Obama welcomes budget and debt deal to keep government open
WASHINGTON — President Barack Obama said he's eager to sign the two-year budget deal passed by the Senate in the pre-dawn hours Friday in hopes of breaking a "cycle of shutdowns and manufactured crises" that have hurt the U.S. economy.
Senators voted 64-35 for the measure that will spare the nation the specter of a catastrophic default and a partial government shutdown. Democrats teamed with Republican defense hawks to overcome opposition from conservatives who included two GOP senators running for president — Rand Paul of Kentucky and Ted Cruz of Texas.
Obama had negotiated the accord, passed by the House earlier this week, with congressional leaders who were intent on avoiding the brinkmanship and shutdown threats that have haunted the institution for the past several years. Departing Rep. John Boehner of Ohio made it his top priority in his final days as speaker before making way for Rep. Paul Ryan, R-Wis., who took over the leadership Thursday.
In a statement issued by the White House early Friday, Obama said the deal shows Congress can "help, not hinder" the nation's progress. He urged lawmakers to work on other needed spending measures in the future "without getting sidetracked by ideological provisions that have no place in America's budget process."
The deal allows members of both parties to look ahead toward next year's presidential and congressional elections. Republican leaders were particularly concerned that failure to resolve this vexing issue could reflect poorly on their ability to govern. There was significant opposition in the Senate, nevertheless, as Paul and Cruz made it a point to be on the floor to register their concerns.
In an hour-long speech that delayed the final vote to around 3 a.m., Paul said Congress is "bad with money." He railed against increases in defense dollars supported by Republicans and domestic programs supported by Democrats.
"These are the two parties getting together in an unholy alliance and spending us into oblivion," he said.
Cruz said the Republican majorities in both the House and Senate had given Obama a "diamond-encrusted, glow-in-the-dark Amex card" for government spending.
"It's a pretty nifty card," he said. "You don't have to pay for it, you get to spend it and it's somebody else's problem."
The agreement would raise the government debt ceiling until March 2017, removing the threat of an unprecedented national default just days from now. At the same time, it would set the budget of the government through the 2016 and 2017 fiscal years and ease punishing spending caps by providing $80 billion more for military and domestic programs, paid for with a hodgepodge of spending cuts and revenue increases touching areas from tax compliance to spectrum auctions.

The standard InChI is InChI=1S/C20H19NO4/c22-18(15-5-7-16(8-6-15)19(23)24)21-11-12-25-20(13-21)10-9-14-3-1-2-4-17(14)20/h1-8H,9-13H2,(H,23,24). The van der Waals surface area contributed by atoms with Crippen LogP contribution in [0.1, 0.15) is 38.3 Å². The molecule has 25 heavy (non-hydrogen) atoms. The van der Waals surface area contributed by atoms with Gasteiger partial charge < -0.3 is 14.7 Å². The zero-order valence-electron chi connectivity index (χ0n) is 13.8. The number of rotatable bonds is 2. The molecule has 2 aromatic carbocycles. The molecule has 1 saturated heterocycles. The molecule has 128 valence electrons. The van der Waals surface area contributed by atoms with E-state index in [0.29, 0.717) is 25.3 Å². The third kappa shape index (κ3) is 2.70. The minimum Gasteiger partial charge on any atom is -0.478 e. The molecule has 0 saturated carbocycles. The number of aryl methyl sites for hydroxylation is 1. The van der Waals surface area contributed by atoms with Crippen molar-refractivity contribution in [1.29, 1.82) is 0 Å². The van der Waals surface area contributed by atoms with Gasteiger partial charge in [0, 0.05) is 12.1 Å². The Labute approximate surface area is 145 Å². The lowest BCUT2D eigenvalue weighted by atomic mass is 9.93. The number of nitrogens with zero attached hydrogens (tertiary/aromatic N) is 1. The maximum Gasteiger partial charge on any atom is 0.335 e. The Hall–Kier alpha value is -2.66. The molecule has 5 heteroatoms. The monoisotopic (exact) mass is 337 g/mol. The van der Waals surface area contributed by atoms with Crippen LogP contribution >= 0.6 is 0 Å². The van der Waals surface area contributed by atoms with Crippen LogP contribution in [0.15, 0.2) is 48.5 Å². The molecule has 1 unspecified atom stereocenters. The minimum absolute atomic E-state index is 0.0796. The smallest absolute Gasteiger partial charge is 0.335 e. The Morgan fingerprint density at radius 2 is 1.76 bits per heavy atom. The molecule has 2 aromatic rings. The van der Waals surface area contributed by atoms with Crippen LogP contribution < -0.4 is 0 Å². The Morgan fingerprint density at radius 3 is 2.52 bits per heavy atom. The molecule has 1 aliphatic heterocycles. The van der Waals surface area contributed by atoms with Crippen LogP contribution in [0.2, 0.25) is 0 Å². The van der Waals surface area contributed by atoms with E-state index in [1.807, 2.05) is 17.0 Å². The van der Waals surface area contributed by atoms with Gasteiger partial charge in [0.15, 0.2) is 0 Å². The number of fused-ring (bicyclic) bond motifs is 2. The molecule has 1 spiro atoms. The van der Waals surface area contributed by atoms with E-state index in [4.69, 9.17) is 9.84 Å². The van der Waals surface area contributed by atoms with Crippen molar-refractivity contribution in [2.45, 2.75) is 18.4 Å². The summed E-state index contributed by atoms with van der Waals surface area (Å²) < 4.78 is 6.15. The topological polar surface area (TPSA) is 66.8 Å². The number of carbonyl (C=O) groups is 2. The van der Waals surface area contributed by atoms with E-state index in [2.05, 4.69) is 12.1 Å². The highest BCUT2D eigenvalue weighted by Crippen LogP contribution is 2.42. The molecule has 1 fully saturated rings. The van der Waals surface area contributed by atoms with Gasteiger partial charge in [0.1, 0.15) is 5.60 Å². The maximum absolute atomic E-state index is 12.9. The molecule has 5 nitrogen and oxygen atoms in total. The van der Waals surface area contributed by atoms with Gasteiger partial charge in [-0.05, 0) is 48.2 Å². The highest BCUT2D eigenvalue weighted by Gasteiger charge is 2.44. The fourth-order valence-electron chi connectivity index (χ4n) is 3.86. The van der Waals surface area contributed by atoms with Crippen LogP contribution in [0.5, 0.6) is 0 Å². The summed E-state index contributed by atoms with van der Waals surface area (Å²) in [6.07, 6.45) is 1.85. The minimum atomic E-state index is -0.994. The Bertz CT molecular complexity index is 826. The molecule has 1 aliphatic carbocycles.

The deal would also avert a looming shortfall in the Social Security disability trust fund that threatened to slash benefits, and head off an unprecedented increase in Medicare premiums for outpatient care for about 15 million beneficiaries.
The promise of more money for the military ensured support from defense hawks like Sen. John McCain, R-Ariz., chairman of the Armed Services Committee, while additional funds for domestic programs pleased Democrats.
Obama and Democratic allies like House Minority Leader Nancy Pelosi of California were big winners in the talks, but GOP leaders cleared away political land mines confronting the party on the eve of 2016 campaigns to win back the White House and maintain its grip on the Senate.
The measure leaves a clean slate for Ryan as he begins his leadership of the House.
Obama had repeatedly said he would not negotiate budget concessions in exchange for increasing the debt limit, though he did agree to package the debt and budget provisions.
"I am as frustrated by the refusal of this administration to even engage on this (debt limit) issue," said Finance Committee Chairman Orrin Hatch, R-Utah. "However, the president's refusal to be reasonable and do his job when it comes to our debt is no excuse for Congress failing to do its job and prevent a default."
The budget relief would lift caps on the appropriated spending passed by Congress each year by $50 billion in 2016 and $30 billion in 2017, evenly divided between defense and domestic. Another $16 billion or so would come each year in the form of inflated war spending, evenly split between the Defense and State departments.
The Appropriations committees face a Dec. 11 deadline to craft legislation reflecting the spending priorities set forth in the compromise budget bill.
The cuts include curbs on Medicare payments for outpatient services provided by certain hospitals and an extension of a 2-percentage-point cut in Medicare payments to doctors through the end of a 10-year budget. There's also a drawdown from the Strategic Petroleum Reserve, and savings reaped from a Justice Department fund for crime victims that involves assets seized from criminals.
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